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February 21, 2014 7:36 pm
True Detective, a new series starting in the UK tonight on Sky Atlantic, is a triumph for cable network HBO but also for the actor Matthew McConaughey, who plays a troubled Texan cop adrift in a Louisiana homicide department. Not long ago, it would have been impossible to picture this grinning hunk in an HBO show as stark as True Detective, with its story of murder, torture, bereavement and addiction. But recent performances such as that in Dallas Buyers Club have done much to erase memories of a decade McConaughey spent stealing hearts from the likes of Jennifer Lopez in winsome romcoms or saving the day in low-grade action romps. There’s talk of a “McConaissance”.
McConaughey’s realisation that he was stuck in a rut led him to distance himself from his old profile in the hopes of forging a new one. It was a bold move, with a dash of blind faith perhaps, but it seems to have come off.
The McConaissance tells a particular story about one actor wresting back control of his image and his career. But it also tells a general story about our weakness for a certain kind of acting. The initial stirrings of the McConaissance were the roles he played in Steven Soderbergh’s Magic Mike and William Friedkin’s Killer Joe, in which his confidence became something abrasive rather than breezy, and his Adonis looks were transformed into a mask concealing damage, menace and pain. But it is his displays of cannonball force that have attracted attention – his brief appearance as a coke-snorting, chest-thumping stockbroker in Scorsese’s The Wolf of Wall Street and his role as the Aids victim and entrepreneur Ron Woodroof in Dallas Buyers Club.
McConaughey’s powerful performance as Woodroof – a role that required him to lose 40lbs, feign coughing fits and break down in tears, all the while defeating grisly odds and playing David to the pharmaceutical giants’ Goliath – is just the kind that gets taken seriously. The McConaissance predated Dallas Buyers Club – and a good deal of fine McConaughey work predated the McConaissance – but this role has earned him his first Oscar nomination.
It is hardly the first time that an actor capable of subtlety has been celebrated for his most showy performance. Daniel Day-Lewis got nine nominations for playing a character who acts on his emotions in Scorsese’s Gangs of New York but none for playing a character who doesn’t in Scorsese’s The Age of Innocence. The late Philip Seymour Hoffman, routinely described as the greatest actor of his – and thus McConaughey’s – generation, won dozens of awards, including an Oscar, for playing the eccentric playwright Truman Capote. The number he won for playing the introverted theatre director Caden Cotard in Synecdoche, New York – his own favourite performance – can be counted on the fingers of one hand, with three to spare.
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A cautionary tale about what can happen to an actor’s technique is to be found at the BFI in London, where Al Pacino is being honoured with a retrospective. In an interview reprinted in the new edition of The Godfather Family Album, Pacino talks of showing Michael Corleone, the key player in Coppola’s Mafia trilogy, as an “enigma”. But as the BFI season shows, one decade of enigmas and modulation – the 1970s – was followed by three decades of Pacino flailing his arms and croakily yelling “Whoa!” There is no denying that he made a big splash with feats of extroversion and physical transformation: just as he is most fondly remembered for swallowing the scenery in Scarface, his only Oscar has come for playing a philosophising blind man in Scent of a Woman (Hoffman’s first film).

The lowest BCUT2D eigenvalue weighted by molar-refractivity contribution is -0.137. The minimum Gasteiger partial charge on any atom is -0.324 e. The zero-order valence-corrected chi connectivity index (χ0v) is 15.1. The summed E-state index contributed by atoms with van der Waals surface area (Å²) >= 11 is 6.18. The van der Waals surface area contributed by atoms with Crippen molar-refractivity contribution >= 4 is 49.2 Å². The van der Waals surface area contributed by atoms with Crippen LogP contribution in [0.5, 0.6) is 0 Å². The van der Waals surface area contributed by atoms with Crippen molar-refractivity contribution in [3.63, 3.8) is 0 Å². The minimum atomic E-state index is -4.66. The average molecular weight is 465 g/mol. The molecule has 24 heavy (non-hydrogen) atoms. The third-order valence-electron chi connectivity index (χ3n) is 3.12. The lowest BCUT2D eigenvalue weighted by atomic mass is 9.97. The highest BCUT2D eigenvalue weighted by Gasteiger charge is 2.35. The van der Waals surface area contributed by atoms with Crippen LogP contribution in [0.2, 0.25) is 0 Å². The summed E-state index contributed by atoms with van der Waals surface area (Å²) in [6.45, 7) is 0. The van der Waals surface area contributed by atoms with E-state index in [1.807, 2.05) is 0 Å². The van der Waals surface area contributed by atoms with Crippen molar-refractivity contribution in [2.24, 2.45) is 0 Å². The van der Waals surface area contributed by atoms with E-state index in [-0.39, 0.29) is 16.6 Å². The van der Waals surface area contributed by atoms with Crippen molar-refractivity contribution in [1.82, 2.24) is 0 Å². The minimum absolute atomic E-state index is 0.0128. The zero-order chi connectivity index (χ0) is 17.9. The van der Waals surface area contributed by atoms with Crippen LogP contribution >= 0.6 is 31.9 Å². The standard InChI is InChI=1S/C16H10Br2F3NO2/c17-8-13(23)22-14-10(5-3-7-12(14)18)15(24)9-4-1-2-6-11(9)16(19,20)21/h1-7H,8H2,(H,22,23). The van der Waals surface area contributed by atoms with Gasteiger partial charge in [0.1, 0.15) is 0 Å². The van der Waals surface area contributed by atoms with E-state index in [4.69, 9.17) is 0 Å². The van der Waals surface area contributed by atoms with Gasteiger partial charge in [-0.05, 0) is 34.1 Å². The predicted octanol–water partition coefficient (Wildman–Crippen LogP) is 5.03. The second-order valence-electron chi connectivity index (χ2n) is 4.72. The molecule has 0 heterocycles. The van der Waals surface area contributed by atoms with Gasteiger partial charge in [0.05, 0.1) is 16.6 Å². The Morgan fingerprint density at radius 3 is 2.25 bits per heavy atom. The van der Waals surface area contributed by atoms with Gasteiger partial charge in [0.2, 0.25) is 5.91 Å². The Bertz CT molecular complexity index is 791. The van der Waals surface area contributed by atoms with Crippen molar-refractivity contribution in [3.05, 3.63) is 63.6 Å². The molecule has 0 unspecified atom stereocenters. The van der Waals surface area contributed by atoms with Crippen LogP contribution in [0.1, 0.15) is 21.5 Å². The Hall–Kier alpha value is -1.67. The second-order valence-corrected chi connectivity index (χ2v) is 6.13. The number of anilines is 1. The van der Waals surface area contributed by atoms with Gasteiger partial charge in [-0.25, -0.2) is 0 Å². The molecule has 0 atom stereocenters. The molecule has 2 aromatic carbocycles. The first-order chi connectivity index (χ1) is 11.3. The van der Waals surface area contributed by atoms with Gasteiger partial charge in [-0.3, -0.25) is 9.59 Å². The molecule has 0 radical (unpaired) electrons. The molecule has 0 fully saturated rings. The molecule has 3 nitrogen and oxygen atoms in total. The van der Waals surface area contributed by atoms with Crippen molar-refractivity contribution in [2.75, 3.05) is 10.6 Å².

Pacino’s contemporary and sometime co-star Robert De Niro appears to provide a contrary case. He won an Oscar for his very low-key performance as Michael Corleone’s father in The Godfather Part II. But it was for Best Supporting Actor – a category in which Hoffman was nominated three times. De Niro’s only Best Actor Oscar came for Raging Bull, for which he gained weight, got punched, broke down. We don’t talk about those eloquent glances during the driving scenes of Taxi Driver. We talk about “You talkin’ to me?”
Perhaps our relationship with film actors is merely symptomatic of our broader taste for the operatic, a desire to shout – along with Pacino – “Whoa!” Western culture started with the tragedy and the epic, not the chamber piece, and we remain in thrall to big emotional experiences.
In a crisp example of this taste for the showy, True Detective – though piercing and intricate from its opening moments – started trending on Twitter only after American viewers saw the fourth episode, with its virtuoso six-minute tracking shot. Which goes to show that we also like experiences that we can rhapsodise about at the coffee machine or on social media.
‘The Godfather Family Album’ is published by Taschen, £27.99
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